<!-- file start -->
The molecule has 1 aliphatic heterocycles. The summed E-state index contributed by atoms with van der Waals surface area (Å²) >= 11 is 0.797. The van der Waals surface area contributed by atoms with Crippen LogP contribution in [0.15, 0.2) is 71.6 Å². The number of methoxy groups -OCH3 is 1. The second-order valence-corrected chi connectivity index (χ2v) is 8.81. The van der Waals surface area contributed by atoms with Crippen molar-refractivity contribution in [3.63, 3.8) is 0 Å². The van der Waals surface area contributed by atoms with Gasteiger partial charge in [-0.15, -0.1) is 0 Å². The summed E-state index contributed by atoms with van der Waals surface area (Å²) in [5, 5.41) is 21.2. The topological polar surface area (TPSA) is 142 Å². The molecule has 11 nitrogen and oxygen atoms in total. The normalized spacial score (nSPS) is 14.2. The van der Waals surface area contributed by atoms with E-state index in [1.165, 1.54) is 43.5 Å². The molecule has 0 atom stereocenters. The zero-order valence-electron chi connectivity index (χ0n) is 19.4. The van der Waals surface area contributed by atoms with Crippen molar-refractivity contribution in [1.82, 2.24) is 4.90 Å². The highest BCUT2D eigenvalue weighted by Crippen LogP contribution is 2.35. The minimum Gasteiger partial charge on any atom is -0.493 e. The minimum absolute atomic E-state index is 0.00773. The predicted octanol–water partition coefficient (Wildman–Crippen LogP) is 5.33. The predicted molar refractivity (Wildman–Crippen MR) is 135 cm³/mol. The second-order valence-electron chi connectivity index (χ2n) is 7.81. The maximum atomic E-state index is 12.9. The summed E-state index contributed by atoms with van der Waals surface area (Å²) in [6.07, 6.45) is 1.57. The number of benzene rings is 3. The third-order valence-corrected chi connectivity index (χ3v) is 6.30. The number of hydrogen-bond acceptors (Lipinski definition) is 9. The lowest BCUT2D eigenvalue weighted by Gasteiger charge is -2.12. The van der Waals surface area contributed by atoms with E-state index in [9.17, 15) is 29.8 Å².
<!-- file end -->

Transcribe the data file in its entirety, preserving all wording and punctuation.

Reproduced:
The molecule has 1 aliphatic heterocycles. The summed E-state index contributed by atoms with van der Waals surface area (Å²) >= 11 is 0.797. The van der Waals surface area contributed by atoms with Crippen LogP contribution in [0.15, 0.2) is 71.6 Å². The number of methoxy groups -OCH3 is 1. The second-order valence-corrected chi connectivity index (χ2v) is 8.81. The van der Waals surface area contributed by atoms with Crippen molar-refractivity contribution in [3.63, 3.8) is 0 Å². The van der Waals surface area contributed by atoms with Gasteiger partial charge in [-0.15, -0.1) is 0 Å². The summed E-state index contributed by atoms with van der Waals surface area (Å²) in [5, 5.41) is 21.2. The topological polar surface area (TPSA) is 142 Å². The molecule has 11 nitrogen and oxygen atoms in total. The normalized spacial score (nSPS) is 14.2. The van der Waals surface area contributed by atoms with E-state index in [1.165, 1.54) is 43.5 Å². The molecule has 0 atom stereocenters. The zero-order valence-electron chi connectivity index (χ0n) is 19.4. The van der Waals surface area contributed by atoms with Crippen molar-refractivity contribution in [1.82, 2.24) is 4.90 Å². The highest BCUT2D eigenvalue weighted by Crippen LogP contribution is 2.35. The minimum Gasteiger partial charge on any atom is -0.493 e. The minimum absolute atomic E-state index is 0.00773. The predicted octanol–water partition coefficient (Wildman–Crippen LogP) is 5.33. The predicted molar refractivity (Wildman–Crippen MR) is 135 cm³/mol. The second-order valence-electron chi connectivity index (χ2n) is 7.81. The maximum atomic E-state index is 12.9. The summed E-state index contributed by atoms with van der Waals surface area (Å²) in [6.07, 6.45) is 1.57. The number of benzene rings is 3. The third-order valence-corrected chi connectivity index (χ3v) is 6.30. The number of hydrogen-bond acceptors (Lipinski definition) is 9. The lowest BCUT2D eigenvalue weighted by Gasteiger charge is -2.12. The van der Waals surface area contributed by atoms with E-state index in [9.17, 15) is 29.8 Å².